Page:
With the men’s category starting to experience a revival, the Allen Edmonds CEO is capturing a greater share of the market, thanks to a more diverse product line, growing retail presence and expansion into areas such as China.
All told, the 90-year-old brand expects to increase revenues by 20 percent this year, to $120 million to $125 million. “We more than doubled our SKU count over the past two-and-a-half years,” Grangaard said, noting that the label is reaching a younger, more-fashionable consumer.
“We got out of our stodgy era,” he added. “We’re using a lot of color. We’ve expanded the options of soles that people have access to with our shoes.”
The brand also is getting a lot of attention for its made-in-America positioning. “It isn’t just that there is a marketing message there. Our products are made in the middle of the country. We can get them anywhere overnight,” Grangaard said.
The company is expanding its retail presence, with plans to open seven more locations across the country next year. It also will make an aggressive push into China.
Here, Grangaard talks about growing the label in a difficult economy and getting the youth vote.
What’s the biggest lesson you’ve learned about the men’s market since joining the firm in 2008?
PG: Men are interested in fashion, but not that much. They’re not looking to overdo it. There is a huge opportunity with urban and suburban male shoppers in providing them with apparel and footwear that makes them look more put-together than they have been in the past, but keeps them from looking like they’re trying really hard at it.
How old is your average consumer?
PG: We don’t target specific age groups. We target great American styling. People decide for themselves where they fit in that. But I will say, we believe our average age has dropped at least 10 years in the last two years. I was on [social news site] Reddit.com recently, and I was responding to questions from mostly younger guys. We’ve got a real strong following at that younger level now.
What are the biggest changes consumers have seen in the collection?
PG: We’re being a lot more flexible in offering a lot more options. We consolidated [product development] in our Port Washington, [Wis.], headquarters. The leadership of the team used to be in Maine, which wasn’t a hotbed for our customers’ thinking. I personally got very involved. We looked for gaps in our product portfolio. We also developed a brainstorming mentality, where we don’t reject anything right off the bat and we’re willing to make some mistakes. That freed up an awful lot of creativity. The advantage we have [in America] over lower-cost countries is our creativity and our innovation. And it’s worked: This year, of our top 10 selling styles, seven of them have been introduced since 2009.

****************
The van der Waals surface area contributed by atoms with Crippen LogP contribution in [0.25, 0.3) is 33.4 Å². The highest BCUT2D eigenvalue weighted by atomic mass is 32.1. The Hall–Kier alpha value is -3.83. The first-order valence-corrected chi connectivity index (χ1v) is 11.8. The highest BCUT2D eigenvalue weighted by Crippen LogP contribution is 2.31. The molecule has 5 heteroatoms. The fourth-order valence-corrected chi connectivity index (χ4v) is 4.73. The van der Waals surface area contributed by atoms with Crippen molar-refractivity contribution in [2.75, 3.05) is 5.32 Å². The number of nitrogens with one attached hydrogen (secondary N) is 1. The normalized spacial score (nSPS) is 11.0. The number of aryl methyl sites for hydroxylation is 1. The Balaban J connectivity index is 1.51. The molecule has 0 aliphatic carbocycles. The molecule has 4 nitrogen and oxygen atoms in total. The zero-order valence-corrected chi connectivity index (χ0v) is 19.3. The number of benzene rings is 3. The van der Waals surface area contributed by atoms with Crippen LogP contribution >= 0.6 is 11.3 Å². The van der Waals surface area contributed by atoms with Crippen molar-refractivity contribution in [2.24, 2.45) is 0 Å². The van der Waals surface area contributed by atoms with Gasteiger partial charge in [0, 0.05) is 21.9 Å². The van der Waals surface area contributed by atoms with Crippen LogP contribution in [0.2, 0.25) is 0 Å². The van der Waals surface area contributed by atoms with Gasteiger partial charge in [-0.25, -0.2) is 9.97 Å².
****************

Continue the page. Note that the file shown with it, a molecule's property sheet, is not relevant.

In addition to expanding your roster, how else have you been able to grow in a weak economy?
PG: As the economy got tough, people started to think about how long their products lasted. Disposable income wasn’t so disposable anymore. We got a lot of benefit from the fact that our shoes last, in many cases, not just 10 years, but maybe 20 years. A lot of men’s shoes last 10 months to 20 months. People started to realize that if they paid a little more, they could have a pair of shoes that would have longer-lasting quality.
How has the growing consumer interest in made-in-America products benefited your company?
PG: The responsiveness and service we can provide to our wholesale clients and our direct-to-consumer customers by being here and having our warehouse and manufacturing here is a huge benefit for us. We used to be tied to a catalog and seasonal trade show calendar. Now we’ll bring out shoes in the middle of the summer. … There also is another benefit. There is nothing more gratifying than having an [employee] say to me, “This job I have now with Allen Edmonds is the difference between me being able to send my daughter to college or not being able to send her to college.”
Do you think consumers will continue to have an emotional preference for American-made products as the economy improves?
PG: I do. It’s a change [in mentality]. This is the new normal. I don’t see it as a fad. I do think the economy was a catalyst [in changing how people think], but it wasn’t the only catalyst. It’s also incumbent upon us to stay relevant in terms of our fashion and keep our quality extremely high and provide the benefits that go with paying a little more for our shoes. We’ll never be as cheap as shoes imported from Asia, so we’ve got to make sure people appreciate other aspects about our brand beyond “made in America.”
Given that so few shoe factories remain in the U.S., how do you train people?
PG: Carefully. When we hire them, we have them work side by side with our experienced people. We’ve got folks in our plant who are third-generation Allen Edmonds shoemakers.
Who is your biggest competition?
PG: I hope I don’t sound glib with this, but our biggest competition is bad shoes. A lot of guys will spend more than $1,000 on a nice business suit, or they’ll spend some number on jeans. Yet when they put on shoes, they go for the $90 pair that falls apart and doesn’t hold a shine, with a rubber sole that leaves marks behind them. For some guys, shoes are an afterthought. This is changing, but that’s our biggest obstacle — getting men to realize that footwear is important.
What kind of opportunity do you see in China?
PG: It’s a big deal for us. We have a partner in China who is opening exclusive Allen Edmonds stores. The first store is in Shanghai and debuts on Nov. 29. Over the next two years, he’s going to be opening multiple stores in Shanghai and Beijing. We’ll be looking at a very significant business there. Made in America is a big deal in China.